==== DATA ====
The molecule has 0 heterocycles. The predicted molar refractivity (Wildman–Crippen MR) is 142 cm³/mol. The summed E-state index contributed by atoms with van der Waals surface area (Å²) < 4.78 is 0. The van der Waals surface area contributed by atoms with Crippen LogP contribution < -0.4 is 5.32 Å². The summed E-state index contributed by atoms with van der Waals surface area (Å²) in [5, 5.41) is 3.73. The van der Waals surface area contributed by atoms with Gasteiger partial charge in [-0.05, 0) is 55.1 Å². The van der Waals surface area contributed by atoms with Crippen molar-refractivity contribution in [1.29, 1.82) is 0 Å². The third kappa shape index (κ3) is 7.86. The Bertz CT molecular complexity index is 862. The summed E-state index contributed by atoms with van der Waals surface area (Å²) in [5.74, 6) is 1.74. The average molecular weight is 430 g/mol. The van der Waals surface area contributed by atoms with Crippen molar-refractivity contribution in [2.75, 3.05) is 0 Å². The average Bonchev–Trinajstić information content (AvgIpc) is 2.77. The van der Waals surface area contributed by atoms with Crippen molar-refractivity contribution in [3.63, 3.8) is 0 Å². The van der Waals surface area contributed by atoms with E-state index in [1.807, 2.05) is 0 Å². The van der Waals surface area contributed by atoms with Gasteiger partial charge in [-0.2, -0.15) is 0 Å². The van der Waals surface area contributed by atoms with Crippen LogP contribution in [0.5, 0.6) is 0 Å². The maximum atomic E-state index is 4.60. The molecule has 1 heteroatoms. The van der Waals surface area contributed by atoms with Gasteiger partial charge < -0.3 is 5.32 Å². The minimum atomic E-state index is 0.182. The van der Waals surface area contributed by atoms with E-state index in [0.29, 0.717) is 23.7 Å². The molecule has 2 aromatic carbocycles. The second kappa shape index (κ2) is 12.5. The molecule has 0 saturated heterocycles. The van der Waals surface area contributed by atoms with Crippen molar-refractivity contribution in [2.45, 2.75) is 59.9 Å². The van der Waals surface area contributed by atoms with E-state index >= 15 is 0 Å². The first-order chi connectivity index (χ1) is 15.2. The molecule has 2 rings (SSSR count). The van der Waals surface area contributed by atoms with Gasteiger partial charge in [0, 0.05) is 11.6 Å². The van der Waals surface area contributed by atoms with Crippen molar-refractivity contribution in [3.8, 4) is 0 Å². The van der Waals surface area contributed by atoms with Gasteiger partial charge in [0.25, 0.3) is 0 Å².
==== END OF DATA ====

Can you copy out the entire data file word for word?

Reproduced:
The molecule has 0 heterocycles. The predicted molar refractivity (Wildman–Crippen MR) is 142 cm³/mol. The summed E-state index contributed by atoms with van der Waals surface area (Å²) < 4.78 is 0. The van der Waals surface area contributed by atoms with Crippen LogP contribution < -0.4 is 5.32 Å². The summed E-state index contributed by atoms with van der Waals surface area (Å²) in [5, 5.41) is 3.73. The van der Waals surface area contributed by atoms with Gasteiger partial charge in [-0.05, 0) is 55.1 Å². The van der Waals surface area contributed by atoms with Crippen molar-refractivity contribution in [1.29, 1.82) is 0 Å². The third kappa shape index (κ3) is 7.86. The Bertz CT molecular complexity index is 862. The summed E-state index contributed by atoms with van der Waals surface area (Å²) in [5.74, 6) is 1.74. The average molecular weight is 430 g/mol. The van der Waals surface area contributed by atoms with Crippen molar-refractivity contribution in [2.75, 3.05) is 0 Å². The average Bonchev–Trinajstić information content (AvgIpc) is 2.77. The van der Waals surface area contributed by atoms with Crippen molar-refractivity contribution in [3.63, 3.8) is 0 Å². The van der Waals surface area contributed by atoms with E-state index in [1.807, 2.05) is 0 Å². The van der Waals surface area contributed by atoms with Gasteiger partial charge in [-0.2, -0.15) is 0 Å². The van der Waals surface area contributed by atoms with Crippen LogP contribution in [0.5, 0.6) is 0 Å². The maximum atomic E-state index is 4.60. The molecule has 1 heteroatoms. The van der Waals surface area contributed by atoms with Gasteiger partial charge < -0.3 is 5.32 Å². The minimum atomic E-state index is 0.182. The van der Waals surface area contributed by atoms with E-state index in [0.29, 0.717) is 23.7 Å². The molecule has 2 aromatic carbocycles. The second kappa shape index (κ2) is 12.5. The molecule has 0 saturated heterocycles. The van der Waals surface area contributed by atoms with Crippen molar-refractivity contribution in [2.45, 2.75) is 59.9 Å². The van der Waals surface area contributed by atoms with E-state index >= 15 is 0 Å². The first-order chi connectivity index (χ1) is 15.2. The molecule has 2 rings (SSSR count). The van der Waals surface area contributed by atoms with Gasteiger partial charge in [0, 0.05) is 11.6 Å². The van der Waals surface area contributed by atoms with Crippen molar-refractivity contribution in [3.8, 4) is 0 Å². The van der Waals surface area contributed by atoms with Gasteiger partial charge in [0.25, 0.3) is 0 Å².